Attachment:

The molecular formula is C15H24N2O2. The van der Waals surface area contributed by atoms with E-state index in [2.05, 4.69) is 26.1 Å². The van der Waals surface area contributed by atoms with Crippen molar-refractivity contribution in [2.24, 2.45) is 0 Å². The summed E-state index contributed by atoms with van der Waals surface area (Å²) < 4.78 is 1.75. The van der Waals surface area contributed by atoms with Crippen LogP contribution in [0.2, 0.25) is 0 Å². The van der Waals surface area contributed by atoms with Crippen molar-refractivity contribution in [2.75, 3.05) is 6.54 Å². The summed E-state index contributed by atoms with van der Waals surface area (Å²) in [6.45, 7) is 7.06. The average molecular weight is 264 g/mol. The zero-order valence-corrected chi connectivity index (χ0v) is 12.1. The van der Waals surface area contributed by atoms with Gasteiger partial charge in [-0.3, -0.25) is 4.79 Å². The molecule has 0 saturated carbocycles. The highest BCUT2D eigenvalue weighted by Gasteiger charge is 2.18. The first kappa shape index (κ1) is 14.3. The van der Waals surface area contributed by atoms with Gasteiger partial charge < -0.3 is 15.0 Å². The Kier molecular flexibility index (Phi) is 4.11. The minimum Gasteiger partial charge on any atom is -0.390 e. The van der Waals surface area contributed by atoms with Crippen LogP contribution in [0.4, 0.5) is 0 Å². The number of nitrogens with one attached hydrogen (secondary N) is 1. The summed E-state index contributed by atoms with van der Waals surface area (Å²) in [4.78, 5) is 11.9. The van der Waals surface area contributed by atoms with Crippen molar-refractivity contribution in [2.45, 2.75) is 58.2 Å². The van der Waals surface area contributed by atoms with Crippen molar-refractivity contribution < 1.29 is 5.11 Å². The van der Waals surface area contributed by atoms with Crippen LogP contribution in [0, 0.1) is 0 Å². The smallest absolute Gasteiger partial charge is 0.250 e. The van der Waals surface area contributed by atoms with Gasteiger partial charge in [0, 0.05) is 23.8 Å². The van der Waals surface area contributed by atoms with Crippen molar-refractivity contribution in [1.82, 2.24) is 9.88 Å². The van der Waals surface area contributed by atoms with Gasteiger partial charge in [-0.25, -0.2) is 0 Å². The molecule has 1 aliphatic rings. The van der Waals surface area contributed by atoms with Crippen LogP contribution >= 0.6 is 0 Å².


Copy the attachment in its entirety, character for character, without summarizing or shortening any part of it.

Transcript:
The molecular formula is C15H24N2O2. The van der Waals surface area contributed by atoms with E-state index in [2.05, 4.69) is 26.1 Å². The van der Waals surface area contributed by atoms with Crippen molar-refractivity contribution in [2.24, 2.45) is 0 Å². The summed E-state index contributed by atoms with van der Waals surface area (Å²) < 4.78 is 1.75. The van der Waals surface area contributed by atoms with Crippen LogP contribution in [0.2, 0.25) is 0 Å². The van der Waals surface area contributed by atoms with Crippen molar-refractivity contribution in [2.75, 3.05) is 6.54 Å². The summed E-state index contributed by atoms with van der Waals surface area (Å²) in [6.45, 7) is 7.06. The average molecular weight is 264 g/mol. The zero-order valence-corrected chi connectivity index (χ0v) is 12.1. The van der Waals surface area contributed by atoms with Gasteiger partial charge in [-0.3, -0.25) is 4.79 Å². The molecule has 0 saturated carbocycles. The highest BCUT2D eigenvalue weighted by Gasteiger charge is 2.18. The first kappa shape index (κ1) is 14.3. The van der Waals surface area contributed by atoms with Gasteiger partial charge < -0.3 is 15.0 Å². The Kier molecular flexibility index (Phi) is 4.11. The minimum Gasteiger partial charge on any atom is -0.390 e. The van der Waals surface area contributed by atoms with Crippen LogP contribution in [0.4, 0.5) is 0 Å². The number of nitrogens with one attached hydrogen (secondary N) is 1. The summed E-state index contributed by atoms with van der Waals surface area (Å²) in [4.78, 5) is 11.9. The van der Waals surface area contributed by atoms with Crippen molar-refractivity contribution in [2.45, 2.75) is 58.2 Å². The van der Waals surface area contributed by atoms with Crippen molar-refractivity contribution < 1.29 is 5.11 Å². The van der Waals surface area contributed by atoms with Crippen LogP contribution in [0, 0.1) is 0 Å². The smallest absolute Gasteiger partial charge is 0.250 e. The van der Waals surface area contributed by atoms with Gasteiger partial charge in [0, 0.05) is 23.8 Å². The van der Waals surface area contributed by atoms with Crippen molar-refractivity contribution in [1.82, 2.24) is 9.88 Å². The van der Waals surface area contributed by atoms with Gasteiger partial charge in [-0.25, -0.2) is 0 Å². The molecule has 1 aliphatic rings. The van der Waals surface area contributed by atoms with Crippen LogP contribution >= 0.6 is 0 Å².